In his concluding observations, Taylor declared that San Francisco was the place in California that most impressed him. He believed it would someday be the “New-York-of-the-Pacific.” And in one of the most powerful of his “letters” he wrote: “Of all the marvelous phases of the history of the Present, the growth of San Francisco is the one which will most tax the belief of the Future. Its parallel was never known, and shall never be upheld again. I speak only of what I saw with my own eyes. When I landed there, a little more than four months before, I found a scattering town of tents and canvas houses, with a show of frame buildings on one or two streets, and a population of about six thousand. Now, on my last visit, I saw around me an actual metropolis, displaying street after street of well-built edifices, filled with an active and enterprising people, and exhibiting every mark of commercial prosperity…. Like the magic seed of the Indian juggler, which grew, blossomed, and bore fruit before the eyes of his spectators, San Francisco seemed to have accomplished in a day the growth of half a century.”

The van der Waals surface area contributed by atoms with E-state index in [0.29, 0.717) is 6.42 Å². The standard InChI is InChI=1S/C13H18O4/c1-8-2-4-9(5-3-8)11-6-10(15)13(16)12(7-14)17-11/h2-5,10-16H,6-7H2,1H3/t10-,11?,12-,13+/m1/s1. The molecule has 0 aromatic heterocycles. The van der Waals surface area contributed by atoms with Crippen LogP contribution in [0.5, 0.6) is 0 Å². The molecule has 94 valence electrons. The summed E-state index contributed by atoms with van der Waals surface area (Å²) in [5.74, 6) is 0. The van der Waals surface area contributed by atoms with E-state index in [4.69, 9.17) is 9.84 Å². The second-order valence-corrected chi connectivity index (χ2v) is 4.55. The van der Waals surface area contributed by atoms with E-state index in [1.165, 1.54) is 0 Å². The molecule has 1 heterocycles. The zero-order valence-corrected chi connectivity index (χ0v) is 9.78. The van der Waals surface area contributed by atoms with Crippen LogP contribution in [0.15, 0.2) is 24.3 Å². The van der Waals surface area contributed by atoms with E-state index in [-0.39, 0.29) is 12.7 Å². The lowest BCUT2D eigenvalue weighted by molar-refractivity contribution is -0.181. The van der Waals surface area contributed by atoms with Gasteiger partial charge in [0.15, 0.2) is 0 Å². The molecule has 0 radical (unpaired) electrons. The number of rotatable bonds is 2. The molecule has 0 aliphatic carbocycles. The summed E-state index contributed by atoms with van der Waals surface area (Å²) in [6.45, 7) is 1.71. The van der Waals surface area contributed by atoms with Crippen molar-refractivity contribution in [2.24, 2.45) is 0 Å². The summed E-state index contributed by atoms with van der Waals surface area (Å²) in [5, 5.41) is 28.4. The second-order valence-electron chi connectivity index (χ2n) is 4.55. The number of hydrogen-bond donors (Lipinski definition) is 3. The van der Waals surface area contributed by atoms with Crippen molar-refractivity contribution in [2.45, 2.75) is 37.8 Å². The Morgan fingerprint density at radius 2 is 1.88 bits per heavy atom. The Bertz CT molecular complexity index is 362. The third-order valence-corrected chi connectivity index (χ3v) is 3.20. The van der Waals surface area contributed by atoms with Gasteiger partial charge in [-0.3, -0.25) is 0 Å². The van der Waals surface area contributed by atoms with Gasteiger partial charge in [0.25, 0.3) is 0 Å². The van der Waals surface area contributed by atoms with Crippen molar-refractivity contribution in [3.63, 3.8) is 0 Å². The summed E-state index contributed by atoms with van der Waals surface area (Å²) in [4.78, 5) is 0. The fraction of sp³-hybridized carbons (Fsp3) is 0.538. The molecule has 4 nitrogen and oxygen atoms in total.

If Taylor could have returned to California in later decades, he would have seen that the state in many ways did not live up to his hopes. In the second half of the nineteenth century, California was marred by racist violence directed at Native Americans and Asians, profligate exploitation of natural resources, political corruption, and consolidation of land ownership in too few hands. Nevertheless, and thanks in great part to visionaries like Taylor who were present at its birth, California did develop in multi-faceted ways that have laid the basis for relatively stable political and social order and a very large role in the life of the United States and the world.
Eldorado: Adventures in the Path of Empire, based on Taylor’s reports in the New York Tribune, was first published in 1850. A modern, annotated edition was published in 2000 by Heyday Books and Santa Clara University.